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Niki Collins-queen, Author "author" (Forsyth, Georgia USA)

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A Million Years with You: A Memoir of Life Observed
A Million Years with You: A Memoir of Life Observed
by Elizabeth Marshall Thomas
Edition: Hardcover
Price: £16.38

5.0 out of 5 stars A powerful memoir from a pioneering woman, 30 Jun. 2013
In "A Million Years with You" legendary author Elizabeth Marshall Thomas, now in her early 80s, shares stories from her extraordinary life as a world traveler, wife, parent and literary naturalist.
She begins her memoir with a life changing anthropological expedition to the Kalahari Desert, where she conducted fieldwork among the Ju/wa Bushmen in the 1950s. She later published two books, "The Harmless People" and "The Old Way: The Story of the First People" about the Bushmen.
In "The Old Way" she explains how recent DNA studies show that the Bushman were the first people from whom the rest of us descended. She says one way or another the Kalahari and the First People are in all her books. She says it was the "First People" who taught her how to pay attention to the ancient wisdom of animals and humankind.
Elizabeth says the Bushmen owned little but had vast knowledge about the natural world. Although there was a division of labor, women were equal to men and important discussions were always made by consensus. They were unfailingly good to their children who rarely cried. No child was ever yelled at, slapped or physically punished.
Although the Bushmen and the lions used the same water and hunted the same game they never hunted each other. The men told Elizabeth if they hunted lions like the pastoralists who lived at the edge of the Kalahari the lions would hunt them. One night she heard men speak loudly but respectfully and flourish a burning branch when four lionesses stopped near the camp. The lionesses turned sideways and walked off quietly into the night.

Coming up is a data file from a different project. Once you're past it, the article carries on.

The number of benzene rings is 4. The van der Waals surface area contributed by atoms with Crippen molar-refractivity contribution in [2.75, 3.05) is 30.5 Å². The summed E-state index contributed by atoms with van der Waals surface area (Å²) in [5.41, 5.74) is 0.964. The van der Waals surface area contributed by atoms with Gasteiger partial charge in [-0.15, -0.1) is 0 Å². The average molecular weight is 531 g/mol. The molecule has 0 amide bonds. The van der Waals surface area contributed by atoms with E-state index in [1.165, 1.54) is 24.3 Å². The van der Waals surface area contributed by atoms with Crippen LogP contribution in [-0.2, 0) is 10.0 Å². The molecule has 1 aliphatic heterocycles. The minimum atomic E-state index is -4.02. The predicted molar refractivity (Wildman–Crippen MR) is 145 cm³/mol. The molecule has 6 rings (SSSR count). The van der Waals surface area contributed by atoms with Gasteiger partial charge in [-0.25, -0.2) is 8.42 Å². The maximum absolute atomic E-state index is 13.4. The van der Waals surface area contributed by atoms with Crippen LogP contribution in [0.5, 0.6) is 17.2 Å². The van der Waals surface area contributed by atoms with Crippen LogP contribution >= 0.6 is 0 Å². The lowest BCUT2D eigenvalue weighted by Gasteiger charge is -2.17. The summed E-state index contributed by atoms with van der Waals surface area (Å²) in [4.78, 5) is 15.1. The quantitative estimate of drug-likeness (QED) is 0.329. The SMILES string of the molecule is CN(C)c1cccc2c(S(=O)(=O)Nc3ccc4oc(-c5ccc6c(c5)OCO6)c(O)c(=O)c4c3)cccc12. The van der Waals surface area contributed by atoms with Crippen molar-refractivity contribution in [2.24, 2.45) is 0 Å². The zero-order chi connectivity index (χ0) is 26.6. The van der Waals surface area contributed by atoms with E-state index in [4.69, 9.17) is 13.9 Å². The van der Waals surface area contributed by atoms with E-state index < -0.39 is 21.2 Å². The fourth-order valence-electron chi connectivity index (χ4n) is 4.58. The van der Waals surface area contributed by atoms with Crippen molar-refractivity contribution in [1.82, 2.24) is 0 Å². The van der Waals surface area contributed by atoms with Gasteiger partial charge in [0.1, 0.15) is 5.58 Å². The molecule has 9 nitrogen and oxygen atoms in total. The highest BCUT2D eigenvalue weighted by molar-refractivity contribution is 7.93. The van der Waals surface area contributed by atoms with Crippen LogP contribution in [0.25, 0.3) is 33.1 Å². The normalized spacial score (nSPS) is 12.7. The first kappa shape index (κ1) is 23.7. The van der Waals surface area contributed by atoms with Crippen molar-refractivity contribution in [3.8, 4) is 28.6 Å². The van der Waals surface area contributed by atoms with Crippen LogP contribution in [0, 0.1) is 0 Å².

After witnessing Idi Amin blood revolution in Uganda Elizabeth and her husband and two children returned to America. To cope with the horror she began to drink and became an alcoholic. She credits AA's Twelve Step Program and the memories of the "The Old Way" for her subsequent sobriety. She said AA and the First People's sense of belonging to a community enabled everyone's survival. Both taught how to focus on the present and live in the moment.
She also conveys deep awe, respect and gratitude to her amazing family and friends when sharing her triumphs, heartbreaks, and challenges.
Steve, her husband who is also an author, was diagnosed with Lou Gehrig's Disease. An accident left Stephanie, her eight-year-old daughter, paralyzed. She, like her mother, went on to live an amazing life. Stephanie married Bob, a Vietnam Veteran, who was quadriplegic and together with a larger group of disabled people they successfully demonstrated/ lobbied for public transportation to become more user friendly to disabled people in the 90s.
Ramsey, Elizabeth's son became an International Mountain Guide. He lived in Europe until he nearly lost his life in a ski accident just before the birth of his first child. He recovered and he and his wife and son returned to America to live near Elizabeth in New Hampshire.